Three days before Christmas: a good time to share some random thoughts on the reason for the holiday – the man Jesus with the title “Christ.” Jesus the man lived nearly 2,000 years ago as a Jewish subject in the Roman Empire. After he died, his followers kept his memory alive in a myriad of ways throughout that Empire. The many forms of “Christianity” that developed over the years and centuries have had enormous influence throughout the entire world, for good and ill. Despite certain beliefs that American Fundamentalist Christians cling to dearly, other facts and perspectives need to be more widely known.
Drawing on contemporary Biblical scholarship and paranormal research, without trying to smear a much-loved holiday, let us consider some current insights on Jesus that can help us think about an important topic and to grow spiritually.
- The man Jesus was most likely a Jewish sage and teacher with both male and female followers. He was not unique in this: there were many such itinerant teachers in the ancient world.
- Among the earliest sayings attributed by Jesus, known in the scholarly world as “Q” (from the German word “Quelle,” meaning “source”), depict Jesus as a wise teacher who was trying to teach his followers how to live their everyday lives. These sayings became incorporated into the Gospels of the New (Christian) Testament, whose authors used the teachings, combined with other stories and observations, for certain theological purposes. Few of the original sayings had anything to do with the afterlife, the End Times, or God’s judgment.
- Because of the annihilation of the doctrine of reincarnation from Christianity, as we have touched on earlier, it is likely that sayings and stories with a perspective supporting reincarnation and karma were expunged from Christian literature in the early Byzantine era. It is highly likely that Jesus believed in, and perhaps preached about, reincarnation.
- The nativity stories about Jesus that we all cherish probably have little basis in fact, although he had to have been born somewhere. He may well have had a mother named Mary and, similarly to most other Jewish families of the time, may well also have had siblings. It is possible that his biological father may have died in his youth, since many fathers were older than the women they married. Stories about Jesus’ miraculous birth were similar to stories of other men in antiquity who later became famous.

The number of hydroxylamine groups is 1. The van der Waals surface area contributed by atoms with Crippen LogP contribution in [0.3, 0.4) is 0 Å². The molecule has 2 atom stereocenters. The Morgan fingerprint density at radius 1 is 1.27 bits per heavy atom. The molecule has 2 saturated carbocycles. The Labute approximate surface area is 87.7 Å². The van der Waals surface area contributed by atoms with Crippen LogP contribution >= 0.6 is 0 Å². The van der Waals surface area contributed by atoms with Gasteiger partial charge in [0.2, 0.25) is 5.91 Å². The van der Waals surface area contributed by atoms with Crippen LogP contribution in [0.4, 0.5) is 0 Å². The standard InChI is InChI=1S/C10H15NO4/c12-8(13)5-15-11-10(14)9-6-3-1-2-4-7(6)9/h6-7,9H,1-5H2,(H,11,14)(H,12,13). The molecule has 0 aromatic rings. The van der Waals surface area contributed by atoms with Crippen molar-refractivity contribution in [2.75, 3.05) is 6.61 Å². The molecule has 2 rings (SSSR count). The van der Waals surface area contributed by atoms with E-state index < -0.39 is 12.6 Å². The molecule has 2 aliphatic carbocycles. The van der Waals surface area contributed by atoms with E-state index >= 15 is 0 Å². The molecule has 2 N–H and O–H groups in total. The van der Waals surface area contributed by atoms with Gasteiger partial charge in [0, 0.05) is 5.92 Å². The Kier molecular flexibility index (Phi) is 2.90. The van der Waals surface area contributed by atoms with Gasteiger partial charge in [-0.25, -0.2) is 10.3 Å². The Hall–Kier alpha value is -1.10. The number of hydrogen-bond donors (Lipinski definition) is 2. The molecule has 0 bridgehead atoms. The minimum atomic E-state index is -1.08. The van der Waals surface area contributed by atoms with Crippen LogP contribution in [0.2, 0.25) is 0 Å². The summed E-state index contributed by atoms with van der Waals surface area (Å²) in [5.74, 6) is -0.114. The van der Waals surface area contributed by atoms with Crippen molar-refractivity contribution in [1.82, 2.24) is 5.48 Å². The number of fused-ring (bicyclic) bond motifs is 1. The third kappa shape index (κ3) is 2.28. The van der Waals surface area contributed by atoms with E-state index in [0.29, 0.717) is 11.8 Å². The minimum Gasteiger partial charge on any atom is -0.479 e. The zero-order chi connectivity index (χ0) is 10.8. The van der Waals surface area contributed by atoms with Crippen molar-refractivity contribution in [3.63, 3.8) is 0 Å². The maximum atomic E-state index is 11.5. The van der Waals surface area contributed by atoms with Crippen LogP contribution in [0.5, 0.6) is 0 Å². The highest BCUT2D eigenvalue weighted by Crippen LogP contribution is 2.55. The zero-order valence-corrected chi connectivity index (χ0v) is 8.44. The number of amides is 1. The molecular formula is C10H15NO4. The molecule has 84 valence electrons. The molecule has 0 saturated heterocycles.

- The healing miracles that Jesus was reported to have done may have taken place in some ways. Healers and physicians existed in antiquity, and when methods and techniques worked, it is not surprising that witnesses may have viewed them as miraculous. Further, Jesus most likely possessed gifts that we might consider mystical in ways similar to those possessed by modern psychics and mediums; this in turn points to the likelihood of the basic truth behind the miracle stories in Christian literature.
- As far as can be determined, Jesus treated women very respectfully. Contrary to some understandings of Judaism, the respectful treatment of women would not have been unique to Jesus.
- The earliest writings in the New Testament are the letters of St. Paul, ca. 50-60 of the Common Era (CE). Paul never met Jesus in person, and some of the communities to which Paul wrote were already familiar with the Jesus story before he visited them. Paul says nothing about Jesus’ birth or early life; rather his theology focuses more on Jesus’ violent death and what early believers thought “resurrection” was. Stories about Jesus’ life on earth originally circulated in a primarily oral milieu, with the earliest Gospel, Mark, only being committed to writing around 65 CE. Therefore, the years between Jesus’ death in about 33 CE and the relatively full-blown stories of his birth and life comprise approximately 40-50 years and are thus still quite murky when it comes to facts about the man and the early Jesus movement.
- So-called “Christianity” did not develop as a separate movement and only emerged as such sometime after the Jewish revolt and the fall of Jerusalem in 70-73 CE. As Jesus believers “evangelized” throughout the Roman Empire, people interpreted Jesus, his words, his life, his death and his resurrection in a wide variety of ways. The interpretations deftly mixed historical facts with theological perspectives and mythology, creating reams of Christian literature. This early literature, some of which became “canonized” as New Testament scripture, was copied and circulated for centuries and used not only to craft beautiful music and art but also to wage wars, torture people in Inquisitions, persecute and murder Jews and other “enemies,” and promulgate creeds that Jesus probably never intended or imagined.